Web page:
This MMWR report is one in a series of topics to be completed for the Guide to Community Preventive Services (the Community Guide), a resource that will include multiple chapters, each focusing on a preventive health topic. This report provides an overview of the process used by the Task Force on Community Preventive Services (the Task Force) to select and review evidence and summarizes the recommendations of the Task Force regarding community interventions that promote healthy social environments. A full report of the recommendations, supporting evidence (i.e., applicability, additional benefits, potential harms, barriers to implementation), cost-effectiveness of the interventions (where available), and remaining research questions will be published in the American Journal of Preventive Medicine later this year.
The independent, nonfederal Task Force is developing the Community Guide with the support of the U.S. Department of Health and Human Services (DHHS) in collaboration with public and private partners. CDC provides staff support to the Task Force for development of the Community Guide. However, the recommendations presented in this report were developed by the Task Force and are not necessarily the recommendations of CDC or DHHS.
The Community Guide's methods for conducting systematic reviews and linking evidence to recommendations have been described elsewhere (17). In brief, for each Community Guide topic, a multidisciplinary team conducts reviews by
For this report, a multidisciplinary review team (the team) consisting of a coordination team (the authors) and a consultation team* developed a conceptual framework that identifies determinants of health in the social environment, health outcomes influenced by those determinants, and points between determinants and outcomes where community interventions might have positive effects. After polling consultants and other specialists in the field regarding the importance of various interventions for improving the health of communities, the review team created an extensive list of interventions and subsequently created a priority list of interventions for review.
For early childhood development, the team focused on publicly funded, center-based, comprehensive preschool programs designed to promote the cognitive and social development of children aged 3--5 years at risk because of poverty. To be included in the reviews of effectiveness, studies had to a) document an evaluation of an early childhood development program within the United States; b) be published in English since 1965; c) compare outcomes among groups of persons exposed to the intervention with outcomes among groups of persons not exposed to the intervention (whether the comparison was concurrent between groups or before-after within groups); and d) report a relevant outcome measure. Relevant outcomes were a) cognitive (academic achievement, IQ scores, grade retention rates, placement in special education, and school readiness); b) social (child behavioral assessments, teen parenting, high school graduation, employment, use of social services, delinquency, arrests, and incarceration); c) health (health screening, preventive services, and dental care); d) family (parental educational attainment, employment of parents, family incomes above poverty level, receipt of public assistance, and siblings' use of preventive care).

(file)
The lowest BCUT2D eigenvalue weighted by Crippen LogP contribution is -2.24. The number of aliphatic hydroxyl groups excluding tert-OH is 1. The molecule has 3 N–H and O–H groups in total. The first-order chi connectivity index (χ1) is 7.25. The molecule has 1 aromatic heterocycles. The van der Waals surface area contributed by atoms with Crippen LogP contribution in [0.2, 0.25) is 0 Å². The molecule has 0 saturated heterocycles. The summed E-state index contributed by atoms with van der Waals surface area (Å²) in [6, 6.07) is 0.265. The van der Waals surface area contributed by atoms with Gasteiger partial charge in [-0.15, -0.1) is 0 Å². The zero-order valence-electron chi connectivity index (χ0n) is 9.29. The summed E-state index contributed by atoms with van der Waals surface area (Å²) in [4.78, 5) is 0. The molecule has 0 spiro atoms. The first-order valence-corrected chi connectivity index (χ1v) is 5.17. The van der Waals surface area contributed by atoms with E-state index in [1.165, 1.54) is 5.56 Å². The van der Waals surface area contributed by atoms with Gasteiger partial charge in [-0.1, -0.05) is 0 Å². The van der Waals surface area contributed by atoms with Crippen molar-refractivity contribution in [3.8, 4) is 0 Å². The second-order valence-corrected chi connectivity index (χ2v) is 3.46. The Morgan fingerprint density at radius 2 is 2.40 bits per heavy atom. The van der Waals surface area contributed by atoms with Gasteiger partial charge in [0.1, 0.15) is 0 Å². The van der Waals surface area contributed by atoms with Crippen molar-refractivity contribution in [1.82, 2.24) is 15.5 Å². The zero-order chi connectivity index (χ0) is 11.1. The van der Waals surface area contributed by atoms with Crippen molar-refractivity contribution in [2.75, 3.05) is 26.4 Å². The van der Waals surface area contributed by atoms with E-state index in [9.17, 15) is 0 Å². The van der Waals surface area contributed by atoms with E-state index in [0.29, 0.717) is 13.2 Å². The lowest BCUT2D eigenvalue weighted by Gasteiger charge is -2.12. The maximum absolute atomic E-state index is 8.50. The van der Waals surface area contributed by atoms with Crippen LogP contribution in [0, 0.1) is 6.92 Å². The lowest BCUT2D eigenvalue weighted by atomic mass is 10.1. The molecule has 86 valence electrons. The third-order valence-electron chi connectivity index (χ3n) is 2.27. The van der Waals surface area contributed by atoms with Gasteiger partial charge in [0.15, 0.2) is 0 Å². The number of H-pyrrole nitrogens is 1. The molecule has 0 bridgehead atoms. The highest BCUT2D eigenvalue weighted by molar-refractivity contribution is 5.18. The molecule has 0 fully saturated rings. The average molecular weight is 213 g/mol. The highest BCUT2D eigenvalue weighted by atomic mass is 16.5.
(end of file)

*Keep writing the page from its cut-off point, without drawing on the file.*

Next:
Included in this report are selected National Education Goals and Healthy People 2010 goals and objectives that highlight the intersection of health and cognitive outcomes related to early childhood development (Table 1). Selected goals and objectives from HUD and Healthy People 2010 related to housing programs that reduce residential segregation by income, race, or ethnicity are also included (Table 2). Among programs that provide families with affordable housing, the team selected for review, based on the priority-setting exercise described above, two that are intended to decrease residential segregation by socioeconomic status. The creation of mixed-income housing developments has potential as an effective method for increasing local socioeconomic heterogeneity and preventing or reversing neighborhood physical and social deterioration while expanding the supply of decent, affordable housing. Tenant-based rental assistance was selected as a method for providing housing assistance to low-income households by allowing assisted households choice in selecting private-market rental units in higher-income neighborhoods.
To be included in the reviews of effectiveness, studies had to a) document an evaluation of a mixed-income housing development or a tenant-based rental voucher program for families within the United States; b) be published in English since 1965; c) compare outcomes among groups of persons exposed to the intervention with outcomes among groups of persons not exposed to the intervention (whether the comparison was concurrent between groups or before-after within groups); and d) report a relevant outcome measure. Relevant outcomes were a) housing hazards (substandard housing conditions that pose health and safety risks); b) neighborhood safety (intentional injuries, victimization from crime, crime against person and property, and social disorder); c) youth risk behaviors (behavioral problems in school and at home, dropping out of school, delinquency, and arrests); d) mental or physical health status (physical or psychological morbidity and unintentional injury). To ascertain implementation of the program, data were also collected regarding the percentage of household income spent on housing and on socioeconomic heterogeneity of housing development residents (for mixed-income housing developments) or of neighborhood (for rental voucher programs).